However, the bigger message that the Rockies are sending their starting pitchers is that they have to attack the strike zone. The message is a punitive one. It is a statement that there will be consequences for walking batters and that the starting pitchers cannot be lackadaisical about the way they throw their pitches.

    The problem is that these are mostly young pitchers. The idea that these pitchers are walking batters because they don’t want to throw strikes is simply ridiculous. The young pitchers are doing everything that they can to be successful in this league. The Rockies starting pitchers are also dealing with the fact the their front office continually tells them that not only is pitching in their home park next to impossible, but also that it will eventually hurt their arm.

    These are the types of actions that hurt the team more than any other. The young pitchers need to be building confidence. It is difficult enough to pitch at the big league level. There is enough that a young pitcher has to focus on. The last thing that they need to think about is whether or not their manager is going to come yank them out of the game for walking a few batters or giving up a few hits. They need to be given the room to grow up at the big league level and figure out how to win.

    The Rockies are playing well. However, the dark rain cloud that hangs over the teams success is that the guys pulling the puppet strings are not putting this team in a position to win. That must change in order for the team to have success.

  • The drive to avoid 100 losses continues apace

    Thu, August 23, 2012 by admin with no comments


    The Colorado Rockies, the team that went into August as just a few games better than the lowly Houston Astros have suddenly found their stride. The Rockies took their third straight game from the New York Mets 5-2 on Wednesday night.

    Colorado, with the win, has won six of their last nine games on the road, a place where even the best Rockies teams have struggled. The Rockies have a rare opportunity to sweep the Mets in a four-game series for the second time in as many years.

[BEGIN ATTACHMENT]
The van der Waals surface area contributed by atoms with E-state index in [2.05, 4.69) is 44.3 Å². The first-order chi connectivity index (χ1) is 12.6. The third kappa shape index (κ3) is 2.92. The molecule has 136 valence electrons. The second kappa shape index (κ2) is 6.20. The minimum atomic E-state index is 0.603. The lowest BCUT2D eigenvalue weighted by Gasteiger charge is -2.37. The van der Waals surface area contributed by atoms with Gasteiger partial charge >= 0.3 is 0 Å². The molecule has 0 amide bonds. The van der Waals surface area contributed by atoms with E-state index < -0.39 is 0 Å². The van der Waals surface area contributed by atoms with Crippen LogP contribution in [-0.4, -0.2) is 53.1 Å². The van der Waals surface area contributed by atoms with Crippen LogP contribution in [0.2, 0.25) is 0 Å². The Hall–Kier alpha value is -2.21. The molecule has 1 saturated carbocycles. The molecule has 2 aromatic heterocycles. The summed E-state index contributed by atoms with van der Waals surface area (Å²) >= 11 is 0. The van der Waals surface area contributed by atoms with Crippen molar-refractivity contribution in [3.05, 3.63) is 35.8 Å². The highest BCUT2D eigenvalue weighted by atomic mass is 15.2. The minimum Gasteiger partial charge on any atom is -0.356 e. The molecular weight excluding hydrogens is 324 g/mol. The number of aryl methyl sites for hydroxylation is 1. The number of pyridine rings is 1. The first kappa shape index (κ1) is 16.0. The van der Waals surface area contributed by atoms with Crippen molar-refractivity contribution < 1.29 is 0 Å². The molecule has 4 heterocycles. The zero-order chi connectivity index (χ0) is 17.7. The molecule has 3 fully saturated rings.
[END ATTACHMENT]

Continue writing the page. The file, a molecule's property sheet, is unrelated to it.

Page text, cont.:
Matt Harvey thoroughly dominated the Rockies for the Mets. He struck out nine in his six innings of work, giving up only one run. With Harvey dominating, the Rockies were given a break when he was replaced by Ramon Ramirez in the 7th inning.

    Ramirez is a very good late-inning reliever, but the Rockies seemed to have his number. Wilin Rosario, who would have far more attention had Bryce Harper not made his big league debut, and the Rockies not been so far out of the race, launched a moon shot down the left-field line. The ball sailed so high and so close to the line that the questions were both whether it could be foul, and whether it would make it to the seats. It did both.

    With the long ball, Rosario now has 20 home runs in his rookie campaign. His progression on the offensive side has been remarkable. His defense has been shaky, at best, but the reality is, for him to be hitting 20 home runs in his rookie season is impressive. Also to be considered should be the fact that Rosario never played at Triple-A. Even more impressive is that no one can get away with calling the Dominican a Coors Field hitter. Before his 1-for-3 performance on Wednesday, Rosario was hitting .261 on the road as opposed to .237 at home. He now has eight home runs on the road and 12 at home.

    As bad of a season as it has been for the Rockies, Rosario has been a bright spot. The only knock against Rosario is the fact that his defense struggles. His offense has more than balanced out the poor play behind the plate.

    The Rockies got another very good start from Jeff Francis. The lefty, after a brief bump in the road, has once again proven himself to be a good pickup for the club. As weird as the 75-pitch piggy-back system is, Francis seems to be the perfect fit for it. His five innings on Wednesday kept the Rockies in a position to be able to win. He gave up one run, a sacrifice fly in the 1st inning, then settled in for four more solid innings. Francis struck out four and walked two in his five innings that ended in a no-decision.